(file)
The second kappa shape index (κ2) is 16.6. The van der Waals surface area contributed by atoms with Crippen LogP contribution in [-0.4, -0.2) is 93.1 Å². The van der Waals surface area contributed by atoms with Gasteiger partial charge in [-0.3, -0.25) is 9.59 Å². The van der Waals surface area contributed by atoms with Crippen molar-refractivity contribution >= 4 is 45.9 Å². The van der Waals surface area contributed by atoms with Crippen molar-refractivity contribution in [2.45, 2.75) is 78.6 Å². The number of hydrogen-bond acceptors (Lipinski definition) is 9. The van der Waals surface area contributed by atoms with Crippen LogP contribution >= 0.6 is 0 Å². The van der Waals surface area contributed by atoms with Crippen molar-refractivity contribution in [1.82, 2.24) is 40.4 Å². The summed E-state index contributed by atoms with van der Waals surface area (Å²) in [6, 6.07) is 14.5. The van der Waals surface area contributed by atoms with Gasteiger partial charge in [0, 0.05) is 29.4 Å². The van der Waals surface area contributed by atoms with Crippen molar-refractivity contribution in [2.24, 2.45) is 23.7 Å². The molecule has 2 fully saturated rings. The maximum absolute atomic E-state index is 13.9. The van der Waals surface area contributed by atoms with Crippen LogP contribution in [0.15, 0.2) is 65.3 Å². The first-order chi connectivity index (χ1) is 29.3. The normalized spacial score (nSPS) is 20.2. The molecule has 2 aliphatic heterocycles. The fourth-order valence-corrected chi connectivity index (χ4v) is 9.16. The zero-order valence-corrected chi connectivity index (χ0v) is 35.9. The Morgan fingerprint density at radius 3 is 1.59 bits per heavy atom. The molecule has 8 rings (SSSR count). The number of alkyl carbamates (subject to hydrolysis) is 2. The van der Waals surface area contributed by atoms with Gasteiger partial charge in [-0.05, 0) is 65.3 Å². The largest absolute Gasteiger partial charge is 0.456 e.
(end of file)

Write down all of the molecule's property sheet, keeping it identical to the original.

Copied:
The second kappa shape index (κ2) is 16.6. The van der Waals surface area contributed by atoms with Crippen LogP contribution in [-0.4, -0.2) is 93.1 Å². The van der Waals surface area contributed by atoms with Gasteiger partial charge in [-0.3, -0.25) is 9.59 Å². The van der Waals surface area contributed by atoms with Crippen molar-refractivity contribution >= 4 is 45.9 Å². The van der Waals surface area contributed by atoms with Crippen molar-refractivity contribution in [2.45, 2.75) is 78.6 Å². The number of hydrogen-bond acceptors (Lipinski definition) is 9. The van der Waals surface area contributed by atoms with Crippen LogP contribution >= 0.6 is 0 Å². The van der Waals surface area contributed by atoms with Crippen molar-refractivity contribution in [1.82, 2.24) is 40.4 Å². The summed E-state index contributed by atoms with van der Waals surface area (Å²) in [6, 6.07) is 14.5. The van der Waals surface area contributed by atoms with Gasteiger partial charge in [0, 0.05) is 29.4 Å². The van der Waals surface area contributed by atoms with Crippen molar-refractivity contribution in [2.24, 2.45) is 23.7 Å². The molecule has 2 fully saturated rings. The maximum absolute atomic E-state index is 13.9. The van der Waals surface area contributed by atoms with Crippen LogP contribution in [0.15, 0.2) is 65.3 Å². The first-order chi connectivity index (χ1) is 29.3. The normalized spacial score (nSPS) is 20.2. The molecule has 2 aliphatic heterocycles. The fourth-order valence-corrected chi connectivity index (χ4v) is 9.16. The zero-order valence-corrected chi connectivity index (χ0v) is 35.9. The Morgan fingerprint density at radius 3 is 1.59 bits per heavy atom. The molecule has 8 rings (SSSR count). The number of alkyl carbamates (subject to hydrolysis) is 2. The van der Waals surface area contributed by atoms with Gasteiger partial charge in [-0.05, 0) is 65.3 Å². The largest absolute Gasteiger partial charge is 0.456 e.